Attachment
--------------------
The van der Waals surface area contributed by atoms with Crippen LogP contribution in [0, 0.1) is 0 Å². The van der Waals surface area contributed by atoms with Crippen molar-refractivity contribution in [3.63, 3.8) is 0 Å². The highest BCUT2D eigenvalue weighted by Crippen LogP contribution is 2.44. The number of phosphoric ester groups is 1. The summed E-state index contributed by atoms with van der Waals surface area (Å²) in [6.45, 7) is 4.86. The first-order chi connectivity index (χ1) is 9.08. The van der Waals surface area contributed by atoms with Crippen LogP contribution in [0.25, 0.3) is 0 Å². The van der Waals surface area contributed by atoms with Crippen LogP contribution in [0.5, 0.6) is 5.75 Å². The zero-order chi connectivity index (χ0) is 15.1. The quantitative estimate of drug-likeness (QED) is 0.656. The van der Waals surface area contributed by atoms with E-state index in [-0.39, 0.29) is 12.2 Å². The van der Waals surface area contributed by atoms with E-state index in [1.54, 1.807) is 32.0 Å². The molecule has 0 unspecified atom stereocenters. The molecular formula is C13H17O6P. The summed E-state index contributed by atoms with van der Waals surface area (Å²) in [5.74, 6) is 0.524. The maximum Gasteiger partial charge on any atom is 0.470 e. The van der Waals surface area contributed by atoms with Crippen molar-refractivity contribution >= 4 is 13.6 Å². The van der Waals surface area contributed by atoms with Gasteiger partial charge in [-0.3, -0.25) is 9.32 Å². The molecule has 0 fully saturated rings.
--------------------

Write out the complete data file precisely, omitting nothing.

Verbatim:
The van der Waals surface area contributed by atoms with Crippen LogP contribution in [0, 0.1) is 0 Å². The van der Waals surface area contributed by atoms with Crippen molar-refractivity contribution in [3.63, 3.8) is 0 Å². The highest BCUT2D eigenvalue weighted by Crippen LogP contribution is 2.44. The number of phosphoric ester groups is 1. The summed E-state index contributed by atoms with van der Waals surface area (Å²) in [6.45, 7) is 4.86. The first-order chi connectivity index (χ1) is 9.08. The van der Waals surface area contributed by atoms with Crippen LogP contribution in [0.25, 0.3) is 0 Å². The van der Waals surface area contributed by atoms with Crippen LogP contribution in [0.5, 0.6) is 5.75 Å². The zero-order chi connectivity index (χ0) is 15.1. The quantitative estimate of drug-likeness (QED) is 0.656. The van der Waals surface area contributed by atoms with E-state index in [-0.39, 0.29) is 12.2 Å². The van der Waals surface area contributed by atoms with E-state index in [1.54, 1.807) is 32.0 Å². The molecule has 0 unspecified atom stereocenters. The molecular formula is C13H17O6P. The summed E-state index contributed by atoms with van der Waals surface area (Å²) in [5.74, 6) is 0.524. The maximum Gasteiger partial charge on any atom is 0.470 e. The van der Waals surface area contributed by atoms with Crippen molar-refractivity contribution >= 4 is 13.6 Å². The van der Waals surface area contributed by atoms with Gasteiger partial charge in [-0.3, -0.25) is 9.32 Å². The molecule has 0 fully saturated rings.